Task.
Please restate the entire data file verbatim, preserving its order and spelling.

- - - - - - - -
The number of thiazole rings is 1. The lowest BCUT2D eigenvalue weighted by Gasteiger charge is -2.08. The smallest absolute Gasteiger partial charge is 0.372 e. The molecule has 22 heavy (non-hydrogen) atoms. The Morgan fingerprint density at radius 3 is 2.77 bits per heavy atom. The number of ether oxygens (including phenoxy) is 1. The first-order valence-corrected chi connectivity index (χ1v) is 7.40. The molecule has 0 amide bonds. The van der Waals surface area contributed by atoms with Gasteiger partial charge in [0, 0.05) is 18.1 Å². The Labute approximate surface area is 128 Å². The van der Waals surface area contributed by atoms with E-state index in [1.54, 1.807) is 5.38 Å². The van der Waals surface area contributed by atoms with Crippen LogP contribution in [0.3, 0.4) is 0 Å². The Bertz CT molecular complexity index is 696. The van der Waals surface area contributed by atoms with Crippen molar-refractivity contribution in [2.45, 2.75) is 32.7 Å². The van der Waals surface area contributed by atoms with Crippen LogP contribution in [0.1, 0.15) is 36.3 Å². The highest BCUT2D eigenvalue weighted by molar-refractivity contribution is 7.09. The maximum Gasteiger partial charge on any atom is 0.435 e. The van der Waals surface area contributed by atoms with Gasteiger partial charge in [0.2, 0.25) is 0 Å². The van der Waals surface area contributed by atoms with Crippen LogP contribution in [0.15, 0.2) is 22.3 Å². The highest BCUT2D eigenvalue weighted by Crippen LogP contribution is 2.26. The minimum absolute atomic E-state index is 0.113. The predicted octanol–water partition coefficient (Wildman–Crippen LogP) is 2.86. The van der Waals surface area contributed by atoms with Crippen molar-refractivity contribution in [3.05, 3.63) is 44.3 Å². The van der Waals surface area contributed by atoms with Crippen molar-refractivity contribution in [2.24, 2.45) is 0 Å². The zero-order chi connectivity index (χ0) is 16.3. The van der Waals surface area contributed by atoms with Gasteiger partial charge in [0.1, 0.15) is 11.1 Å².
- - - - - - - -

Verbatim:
The number of thiazole rings is 1. The lowest BCUT2D eigenvalue weighted by Gasteiger charge is -2.08. The smallest absolute Gasteiger partial charge is 0.372 e. The molecule has 22 heavy (non-hydrogen) atoms. The Morgan fingerprint density at radius 3 is 2.77 bits per heavy atom. The number of ether oxygens (including phenoxy) is 1. The first-order valence-corrected chi connectivity index (χ1v) is 7.40. The molecule has 0 amide bonds. The van der Waals surface area contributed by atoms with Gasteiger partial charge in [0, 0.05) is 18.1 Å². The Labute approximate surface area is 128 Å². The van der Waals surface area contributed by atoms with E-state index in [1.54, 1.807) is 5.38 Å². The van der Waals surface area contributed by atoms with Crippen LogP contribution in [0.3, 0.4) is 0 Å². The Bertz CT molecular complexity index is 696. The van der Waals surface area contributed by atoms with Crippen molar-refractivity contribution in [2.45, 2.75) is 32.7 Å². The van der Waals surface area contributed by atoms with Crippen LogP contribution in [0.1, 0.15) is 36.3 Å². The highest BCUT2D eigenvalue weighted by molar-refractivity contribution is 7.09. The maximum Gasteiger partial charge on any atom is 0.435 e. The van der Waals surface area contributed by atoms with Gasteiger partial charge in [0.2, 0.25) is 0 Å². The van der Waals surface area contributed by atoms with Crippen LogP contribution in [0.15, 0.2) is 22.3 Å². The highest BCUT2D eigenvalue weighted by Crippen LogP contribution is 2.26. The minimum absolute atomic E-state index is 0.113. The predicted octanol–water partition coefficient (Wildman–Crippen LogP) is 2.86. The van der Waals surface area contributed by atoms with Crippen molar-refractivity contribution in [3.05, 3.63) is 44.3 Å². The van der Waals surface area contributed by atoms with Crippen molar-refractivity contribution in [2.24, 2.45) is 0 Å². The zero-order chi connectivity index (χ0) is 16.3. The van der Waals surface area contributed by atoms with Gasteiger partial charge in [0.1, 0.15) is 11.1 Å².